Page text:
Nepal, a Himalayan nation sandwiched between two Asian giants — India and China — is conducting its first elections to a federal system of governance that will end the erstwhile Monarchy's transition to Democracy. A constituent assembly elected by the people after the abolition of Monarchy in 2008 had been functioning as the legislature up till now. The ongoing phased polling that will end on December 7 will elect a 275 member Parliament at the center and 550 representatives to seven provincial assemblies. The winners will then elect an upper house of parliament as well as the new President of Nepal.
The first phase of polling held on Sunday saw a 65% voters' turnout and was closely watched by both India and China as the contest was mainly between the centrist Nepali Congress that is considered close to the former and the communist alliance including the Maoist party that has displayed a leaning towards the latter. Besides the two main alliances, other smaller political parties such as the Madhesi groups representing the plains bordering India are also in the fray. Traditionally, these parties have joined one or the other larger groups with greater ideological affinity.
The Indian establishment's concerns are centered on the fact that the recently concluded local elections had witnessed 50% of votes going to the alliance of communist parties that have promoted greater ties with China centered on infrastructure and energy-related investments.
Indian analysts, however, say that an alarmist approach in dealing with the post-election result will do no good and it would best to wait and watch.
"Let's not sensationalize even before results have come out. Yes, it is true that the Nepali Congress' position is not looking very strong. But, the Indian government has transacted with the Left-led governments in Kathmandu before. Nepalese politics will remain divisive despite the results of upcoming elections. In the overall context of India-Nepal relations versus China-Nepal ties, let's not discount that we enjoy far more cultural affinity with Nepalese than Chinese can ever. That said, let's not also ignore that India may face a major crisis in the event of a leftist government in Kathmandu attempting to alter the Constitution," P. Stobdan, former diplomat and currently, a distinguished fellow at the Institute for Defence Studies and Analyses told Sputnik.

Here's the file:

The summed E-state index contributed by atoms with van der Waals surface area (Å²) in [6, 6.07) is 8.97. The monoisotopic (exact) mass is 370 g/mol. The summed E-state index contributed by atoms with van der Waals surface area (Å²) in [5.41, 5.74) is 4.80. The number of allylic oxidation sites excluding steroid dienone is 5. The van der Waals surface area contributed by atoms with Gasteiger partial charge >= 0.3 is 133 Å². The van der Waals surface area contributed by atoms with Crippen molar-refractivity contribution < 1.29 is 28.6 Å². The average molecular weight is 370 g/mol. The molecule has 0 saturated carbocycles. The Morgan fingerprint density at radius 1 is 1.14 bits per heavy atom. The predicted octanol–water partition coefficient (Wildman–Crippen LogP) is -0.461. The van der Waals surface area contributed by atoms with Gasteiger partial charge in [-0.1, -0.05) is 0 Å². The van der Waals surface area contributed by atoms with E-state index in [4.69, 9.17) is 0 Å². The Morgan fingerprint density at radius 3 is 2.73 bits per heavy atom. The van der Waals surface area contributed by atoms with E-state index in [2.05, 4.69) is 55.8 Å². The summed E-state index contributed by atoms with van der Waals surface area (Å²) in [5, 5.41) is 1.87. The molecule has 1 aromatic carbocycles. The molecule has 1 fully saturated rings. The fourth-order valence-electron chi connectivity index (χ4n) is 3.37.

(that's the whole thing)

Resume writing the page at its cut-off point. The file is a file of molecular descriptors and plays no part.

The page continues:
In recent years, China has pushed a number of infrastructure projects in Nepal and unveiled plans to build a rail link through the Himalayas, which is also being considered as an extension of President Xi Jinping's Belt and Road Initiative.
In addition, two major hydel power projects in Nepal, the West Seti and Budhi Gandaki, were awarded to Chinese companies, much to India's dismay. However, when Sher Bahadur Deuba of the Nepali Congress-led took over as Prime Minister, he canceled the Budhi Gandaki contract citing allegations of corruption. This was construed by China as a strong message by the pro-India party.
"When it comes to project delivery, we can't match China. But, if you read Chinese publications they are frustrated in dealing with Nepal, due to under the table transactions. President Jinping has taken a tough stand on corruption at home and that approach will be followed abroad as well, including in Nepal," Stobdan added.
Nevertheless, given its geostrategic location, whichever alliance that comes to power in Nepal will have to deal with both the northern and southern neighbor. In the past too, like most regional states in South Asia, Nepal has tried to use both India and China to pursue its interests.